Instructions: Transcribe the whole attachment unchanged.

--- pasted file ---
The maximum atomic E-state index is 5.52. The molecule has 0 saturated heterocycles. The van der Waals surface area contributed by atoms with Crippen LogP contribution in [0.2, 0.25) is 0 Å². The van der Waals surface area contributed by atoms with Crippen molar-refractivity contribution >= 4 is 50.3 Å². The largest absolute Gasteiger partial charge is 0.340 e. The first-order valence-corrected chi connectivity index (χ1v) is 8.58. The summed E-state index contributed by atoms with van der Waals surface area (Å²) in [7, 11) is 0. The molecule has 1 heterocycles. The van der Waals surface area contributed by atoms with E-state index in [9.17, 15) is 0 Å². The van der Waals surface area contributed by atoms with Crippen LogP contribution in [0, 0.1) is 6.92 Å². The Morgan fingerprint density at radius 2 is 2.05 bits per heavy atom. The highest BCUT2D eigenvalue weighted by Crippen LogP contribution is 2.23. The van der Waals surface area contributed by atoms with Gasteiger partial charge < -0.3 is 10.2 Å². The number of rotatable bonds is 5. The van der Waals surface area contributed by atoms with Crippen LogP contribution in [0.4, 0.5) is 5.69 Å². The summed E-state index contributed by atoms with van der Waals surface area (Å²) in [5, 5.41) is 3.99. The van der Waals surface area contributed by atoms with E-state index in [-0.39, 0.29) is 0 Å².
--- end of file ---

The maximum atomic E-state index is 5.52. The molecule has 0 saturated heterocycles. The van der Waals surface area contributed by atoms with Crippen LogP contribution in [0.2, 0.25) is 0 Å². The van der Waals surface area contributed by atoms with Crippen molar-refractivity contribution >= 4 is 50.3 Å². The largest absolute Gasteiger partial charge is 0.340 e. The first-order valence-corrected chi connectivity index (χ1v) is 8.58. The summed E-state index contributed by atoms with van der Waals surface area (Å²) in [7, 11) is 0. The molecule has 1 heterocycles. The van der Waals surface area contributed by atoms with E-state index in [9.17, 15) is 0 Å². The van der Waals surface area contributed by atoms with Crippen LogP contribution in [0, 0.1) is 6.92 Å². The Morgan fingerprint density at radius 2 is 2.05 bits per heavy atom. The highest BCUT2D eigenvalue weighted by Crippen LogP contribution is 2.23. The van der Waals surface area contributed by atoms with Gasteiger partial charge < -0.3 is 10.2 Å². The number of rotatable bonds is 5. The van der Waals surface area contributed by atoms with Crippen LogP contribution in [0.4, 0.5) is 5.69 Å². The summed E-state index contributed by atoms with van der Waals surface area (Å²) in [5, 5.41) is 3.99. The van der Waals surface area contributed by atoms with E-state index in [-0.39, 0.29) is 0 Å².